Here is a screenshot of a basic configuration for NZBGet.
Download, install and run NZBGet then configure a Usenet Service. You will need to enter a Usenet server name ( eg. news.usenetservice.com ), Username, Password, SSL(you want this checked true), and the port number(Normally 563). Enter that data correctly and you are ready to go. Upload and NZB files and download a binary file.
Usenet can be as simple as one, two, and three and you have a more secure alternative to BitTorrent. Please note: Many software files on Usenet will be infected with viruses much like BitTorrent. However, if you are downloading media content: Video, Audio, and Books this shouldn’t be an issue.
Advanced Usenet: Extra Credit
Once you have become familiar with the basic process of downloading NZB files then you may want to take the next step to automate Usenet downloads. Listed below are two popular programs that take the Usenet experience to the next level.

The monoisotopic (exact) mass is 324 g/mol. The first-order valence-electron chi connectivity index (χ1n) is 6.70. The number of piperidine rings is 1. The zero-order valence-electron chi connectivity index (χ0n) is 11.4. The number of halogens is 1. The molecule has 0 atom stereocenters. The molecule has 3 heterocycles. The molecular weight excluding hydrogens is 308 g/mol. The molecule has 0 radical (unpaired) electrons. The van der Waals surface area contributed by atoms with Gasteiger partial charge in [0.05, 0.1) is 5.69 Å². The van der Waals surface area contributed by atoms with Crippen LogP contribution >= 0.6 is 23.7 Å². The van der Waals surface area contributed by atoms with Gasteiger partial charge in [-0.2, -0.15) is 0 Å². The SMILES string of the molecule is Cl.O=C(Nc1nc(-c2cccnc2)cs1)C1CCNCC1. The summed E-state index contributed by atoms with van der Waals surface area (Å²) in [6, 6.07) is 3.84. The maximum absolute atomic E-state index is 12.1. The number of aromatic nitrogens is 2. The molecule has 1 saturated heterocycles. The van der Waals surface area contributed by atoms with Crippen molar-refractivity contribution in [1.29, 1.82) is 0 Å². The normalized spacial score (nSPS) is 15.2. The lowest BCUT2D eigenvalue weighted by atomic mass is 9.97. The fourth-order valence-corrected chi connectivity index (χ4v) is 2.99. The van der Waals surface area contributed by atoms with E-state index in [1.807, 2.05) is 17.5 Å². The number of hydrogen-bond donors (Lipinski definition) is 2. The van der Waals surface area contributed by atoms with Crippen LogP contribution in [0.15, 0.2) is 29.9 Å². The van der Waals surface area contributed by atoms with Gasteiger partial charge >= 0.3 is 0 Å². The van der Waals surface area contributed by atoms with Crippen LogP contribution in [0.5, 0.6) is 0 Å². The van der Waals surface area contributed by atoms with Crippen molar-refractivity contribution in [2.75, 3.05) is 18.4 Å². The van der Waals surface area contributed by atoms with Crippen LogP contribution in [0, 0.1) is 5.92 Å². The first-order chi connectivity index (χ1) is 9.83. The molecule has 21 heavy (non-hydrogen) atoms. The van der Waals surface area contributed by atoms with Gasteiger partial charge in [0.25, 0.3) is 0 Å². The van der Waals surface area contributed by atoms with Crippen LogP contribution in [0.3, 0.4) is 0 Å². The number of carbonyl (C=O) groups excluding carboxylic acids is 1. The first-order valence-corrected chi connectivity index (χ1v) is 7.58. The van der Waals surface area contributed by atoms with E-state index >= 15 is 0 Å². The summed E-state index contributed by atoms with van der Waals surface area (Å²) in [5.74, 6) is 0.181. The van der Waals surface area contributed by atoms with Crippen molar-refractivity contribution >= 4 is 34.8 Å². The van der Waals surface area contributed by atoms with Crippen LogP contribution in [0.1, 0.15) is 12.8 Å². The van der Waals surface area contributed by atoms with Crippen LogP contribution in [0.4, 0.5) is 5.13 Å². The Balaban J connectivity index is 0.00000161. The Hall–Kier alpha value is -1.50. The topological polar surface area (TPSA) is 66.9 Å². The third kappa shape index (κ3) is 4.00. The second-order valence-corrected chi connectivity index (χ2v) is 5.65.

Both of these programs require some fiddling to get working. You will need to get your Usenet Newsreader ( NZBGet in our example ) to work in conjunction with Sonarr or Radar which requires creating and pasting API keys, creating criteria for downloads, and coordinating files download folders.
Remember this is extra credit, but first, be sure to get the hang of the basic Usenet download process which we recap below.
The Process: The Usenet Workflow
To recap, we have discussed the process of using Usenet and how each of these components is useless without the other. Without all three, you will not have the best Usenet experience. Ideally, this is how your Usenet process should go:
- Find a good NZB Site and search for the content you desire.
- Choose a Usenet service provider and sign up.